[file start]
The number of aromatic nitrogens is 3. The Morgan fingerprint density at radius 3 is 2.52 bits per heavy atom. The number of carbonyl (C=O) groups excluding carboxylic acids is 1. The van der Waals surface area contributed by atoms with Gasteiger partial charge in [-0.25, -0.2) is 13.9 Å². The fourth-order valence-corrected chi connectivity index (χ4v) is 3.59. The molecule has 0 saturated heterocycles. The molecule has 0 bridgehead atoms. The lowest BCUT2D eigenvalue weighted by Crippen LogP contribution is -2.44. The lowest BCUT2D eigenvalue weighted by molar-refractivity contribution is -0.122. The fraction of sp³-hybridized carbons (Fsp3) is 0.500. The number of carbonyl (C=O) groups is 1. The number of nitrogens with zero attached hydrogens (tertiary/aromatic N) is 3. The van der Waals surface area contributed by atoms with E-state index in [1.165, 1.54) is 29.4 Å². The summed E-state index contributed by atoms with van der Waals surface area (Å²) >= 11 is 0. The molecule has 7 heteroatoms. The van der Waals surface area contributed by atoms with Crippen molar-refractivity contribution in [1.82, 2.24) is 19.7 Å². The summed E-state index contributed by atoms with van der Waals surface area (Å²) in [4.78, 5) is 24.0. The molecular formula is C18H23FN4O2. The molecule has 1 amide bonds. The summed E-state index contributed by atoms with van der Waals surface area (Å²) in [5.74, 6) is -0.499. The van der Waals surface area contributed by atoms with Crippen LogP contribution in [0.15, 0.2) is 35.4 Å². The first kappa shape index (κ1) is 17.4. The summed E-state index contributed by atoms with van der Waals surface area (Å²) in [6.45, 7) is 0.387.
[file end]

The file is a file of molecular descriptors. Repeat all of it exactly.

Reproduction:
The number of aromatic nitrogens is 3. The Morgan fingerprint density at radius 3 is 2.52 bits per heavy atom. The number of carbonyl (C=O) groups excluding carboxylic acids is 1. The van der Waals surface area contributed by atoms with Gasteiger partial charge in [-0.25, -0.2) is 13.9 Å². The fourth-order valence-corrected chi connectivity index (χ4v) is 3.59. The molecule has 0 saturated heterocycles. The molecule has 0 bridgehead atoms. The lowest BCUT2D eigenvalue weighted by Crippen LogP contribution is -2.44. The lowest BCUT2D eigenvalue weighted by molar-refractivity contribution is -0.122. The fraction of sp³-hybridized carbons (Fsp3) is 0.500. The number of carbonyl (C=O) groups is 1. The number of nitrogens with zero attached hydrogens (tertiary/aromatic N) is 3. The van der Waals surface area contributed by atoms with E-state index in [1.165, 1.54) is 29.4 Å². The summed E-state index contributed by atoms with van der Waals surface area (Å²) >= 11 is 0. The molecule has 7 heteroatoms. The van der Waals surface area contributed by atoms with Crippen molar-refractivity contribution in [1.82, 2.24) is 19.7 Å². The summed E-state index contributed by atoms with van der Waals surface area (Å²) in [4.78, 5) is 24.0. The molecular formula is C18H23FN4O2. The molecule has 1 amide bonds. The summed E-state index contributed by atoms with van der Waals surface area (Å²) in [5.74, 6) is -0.499. The van der Waals surface area contributed by atoms with Crippen LogP contribution in [0.15, 0.2) is 35.4 Å². The first kappa shape index (κ1) is 17.4. The summed E-state index contributed by atoms with van der Waals surface area (Å²) in [6.45, 7) is 0.387.